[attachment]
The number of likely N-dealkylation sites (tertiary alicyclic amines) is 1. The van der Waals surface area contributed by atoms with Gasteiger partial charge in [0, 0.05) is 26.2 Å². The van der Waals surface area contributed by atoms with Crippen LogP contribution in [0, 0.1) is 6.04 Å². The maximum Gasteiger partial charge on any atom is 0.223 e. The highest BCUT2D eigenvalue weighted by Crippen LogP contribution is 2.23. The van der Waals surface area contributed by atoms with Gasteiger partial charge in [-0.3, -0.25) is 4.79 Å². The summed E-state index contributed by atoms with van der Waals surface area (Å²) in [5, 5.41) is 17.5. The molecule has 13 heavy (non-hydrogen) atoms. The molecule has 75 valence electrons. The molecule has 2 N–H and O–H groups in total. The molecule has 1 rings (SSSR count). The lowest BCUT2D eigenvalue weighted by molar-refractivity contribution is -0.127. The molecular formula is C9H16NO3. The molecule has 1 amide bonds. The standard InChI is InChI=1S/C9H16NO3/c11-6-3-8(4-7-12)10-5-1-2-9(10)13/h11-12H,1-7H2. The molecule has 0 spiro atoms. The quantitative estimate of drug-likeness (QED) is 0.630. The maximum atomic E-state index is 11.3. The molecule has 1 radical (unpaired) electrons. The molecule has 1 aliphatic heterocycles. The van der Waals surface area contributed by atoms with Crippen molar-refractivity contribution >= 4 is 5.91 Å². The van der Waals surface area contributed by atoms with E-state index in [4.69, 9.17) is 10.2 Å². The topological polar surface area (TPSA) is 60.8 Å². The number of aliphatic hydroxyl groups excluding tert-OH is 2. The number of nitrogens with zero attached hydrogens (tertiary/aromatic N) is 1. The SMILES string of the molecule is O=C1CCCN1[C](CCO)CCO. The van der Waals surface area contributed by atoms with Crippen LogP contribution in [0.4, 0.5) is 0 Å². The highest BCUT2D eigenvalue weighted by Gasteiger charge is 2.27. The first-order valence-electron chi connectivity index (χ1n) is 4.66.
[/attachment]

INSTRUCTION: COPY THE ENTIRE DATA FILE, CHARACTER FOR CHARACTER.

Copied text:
The number of likely N-dealkylation sites (tertiary alicyclic amines) is 1. The van der Waals surface area contributed by atoms with Gasteiger partial charge in [0, 0.05) is 26.2 Å². The van der Waals surface area contributed by atoms with Crippen LogP contribution in [0, 0.1) is 6.04 Å². The maximum Gasteiger partial charge on any atom is 0.223 e. The highest BCUT2D eigenvalue weighted by Crippen LogP contribution is 2.23. The van der Waals surface area contributed by atoms with Gasteiger partial charge in [-0.3, -0.25) is 4.79 Å². The summed E-state index contributed by atoms with van der Waals surface area (Å²) in [5, 5.41) is 17.5. The molecule has 13 heavy (non-hydrogen) atoms. The molecule has 75 valence electrons. The molecule has 2 N–H and O–H groups in total. The molecule has 1 rings (SSSR count). The lowest BCUT2D eigenvalue weighted by molar-refractivity contribution is -0.127. The molecular formula is C9H16NO3. The molecule has 1 amide bonds. The standard InChI is InChI=1S/C9H16NO3/c11-6-3-8(4-7-12)10-5-1-2-9(10)13/h11-12H,1-7H2. The molecule has 0 spiro atoms. The quantitative estimate of drug-likeness (QED) is 0.630. The maximum atomic E-state index is 11.3. The molecule has 1 radical (unpaired) electrons. The molecule has 1 aliphatic heterocycles. The van der Waals surface area contributed by atoms with Crippen molar-refractivity contribution >= 4 is 5.91 Å². The van der Waals surface area contributed by atoms with E-state index in [4.69, 9.17) is 10.2 Å². The topological polar surface area (TPSA) is 60.8 Å². The number of aliphatic hydroxyl groups excluding tert-OH is 2. The number of nitrogens with zero attached hydrogens (tertiary/aromatic N) is 1. The SMILES string of the molecule is O=C1CCCN1[C](CCO)CCO. The van der Waals surface area contributed by atoms with Crippen LogP contribution in [0.4, 0.5) is 0 Å². The highest BCUT2D eigenvalue weighted by Gasteiger charge is 2.27. The first-order valence-electron chi connectivity index (χ1n) is 4.66.